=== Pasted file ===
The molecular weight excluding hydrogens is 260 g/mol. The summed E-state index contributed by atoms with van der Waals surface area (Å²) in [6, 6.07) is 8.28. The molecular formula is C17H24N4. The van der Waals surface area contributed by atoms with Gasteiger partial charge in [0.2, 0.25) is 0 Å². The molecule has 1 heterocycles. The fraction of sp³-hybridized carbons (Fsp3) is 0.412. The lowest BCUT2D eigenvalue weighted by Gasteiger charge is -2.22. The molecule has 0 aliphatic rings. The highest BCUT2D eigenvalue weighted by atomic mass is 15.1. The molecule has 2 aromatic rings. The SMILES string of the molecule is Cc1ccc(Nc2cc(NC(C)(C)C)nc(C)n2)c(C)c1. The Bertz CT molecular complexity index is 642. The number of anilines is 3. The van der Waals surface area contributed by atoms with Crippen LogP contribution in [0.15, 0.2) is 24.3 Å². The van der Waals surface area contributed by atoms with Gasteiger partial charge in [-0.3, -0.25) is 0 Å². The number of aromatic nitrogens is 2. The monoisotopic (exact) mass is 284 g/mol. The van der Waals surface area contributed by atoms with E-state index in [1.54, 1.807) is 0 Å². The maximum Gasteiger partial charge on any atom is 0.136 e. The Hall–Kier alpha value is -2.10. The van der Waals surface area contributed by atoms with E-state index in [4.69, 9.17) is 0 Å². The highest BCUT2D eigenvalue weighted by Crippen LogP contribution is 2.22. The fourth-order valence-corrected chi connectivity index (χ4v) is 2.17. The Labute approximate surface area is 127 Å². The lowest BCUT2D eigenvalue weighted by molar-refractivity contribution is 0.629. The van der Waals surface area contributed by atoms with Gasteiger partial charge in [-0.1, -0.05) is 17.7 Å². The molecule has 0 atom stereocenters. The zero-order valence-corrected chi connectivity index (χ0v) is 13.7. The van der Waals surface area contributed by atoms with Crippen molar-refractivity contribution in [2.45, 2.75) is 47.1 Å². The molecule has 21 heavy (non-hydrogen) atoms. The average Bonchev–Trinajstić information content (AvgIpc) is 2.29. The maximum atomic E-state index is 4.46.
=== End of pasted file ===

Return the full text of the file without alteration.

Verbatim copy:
The molecular weight excluding hydrogens is 260 g/mol. The summed E-state index contributed by atoms with van der Waals surface area (Å²) in [6, 6.07) is 8.28. The molecular formula is C17H24N4. The van der Waals surface area contributed by atoms with Gasteiger partial charge in [0.2, 0.25) is 0 Å². The molecule has 1 heterocycles. The fraction of sp³-hybridized carbons (Fsp3) is 0.412. The lowest BCUT2D eigenvalue weighted by Gasteiger charge is -2.22. The molecule has 0 aliphatic rings. The highest BCUT2D eigenvalue weighted by atomic mass is 15.1. The molecule has 2 aromatic rings. The SMILES string of the molecule is Cc1ccc(Nc2cc(NC(C)(C)C)nc(C)n2)c(C)c1. The Bertz CT molecular complexity index is 642. The number of anilines is 3. The van der Waals surface area contributed by atoms with Crippen LogP contribution in [0.15, 0.2) is 24.3 Å². The van der Waals surface area contributed by atoms with Gasteiger partial charge in [-0.3, -0.25) is 0 Å². The number of aromatic nitrogens is 2. The monoisotopic (exact) mass is 284 g/mol. The van der Waals surface area contributed by atoms with E-state index in [1.54, 1.807) is 0 Å². The maximum Gasteiger partial charge on any atom is 0.136 e. The Hall–Kier alpha value is -2.10. The van der Waals surface area contributed by atoms with E-state index in [4.69, 9.17) is 0 Å². The highest BCUT2D eigenvalue weighted by Crippen LogP contribution is 2.22. The fourth-order valence-corrected chi connectivity index (χ4v) is 2.17. The Labute approximate surface area is 127 Å². The lowest BCUT2D eigenvalue weighted by molar-refractivity contribution is 0.629. The van der Waals surface area contributed by atoms with Gasteiger partial charge in [-0.1, -0.05) is 17.7 Å². The molecule has 0 atom stereocenters. The zero-order valence-corrected chi connectivity index (χ0v) is 13.7. The van der Waals surface area contributed by atoms with Crippen molar-refractivity contribution in [2.45, 2.75) is 47.1 Å². The molecule has 21 heavy (non-hydrogen) atoms. The average Bonchev–Trinajstić information content (AvgIpc) is 2.29. The maximum atomic E-state index is 4.46.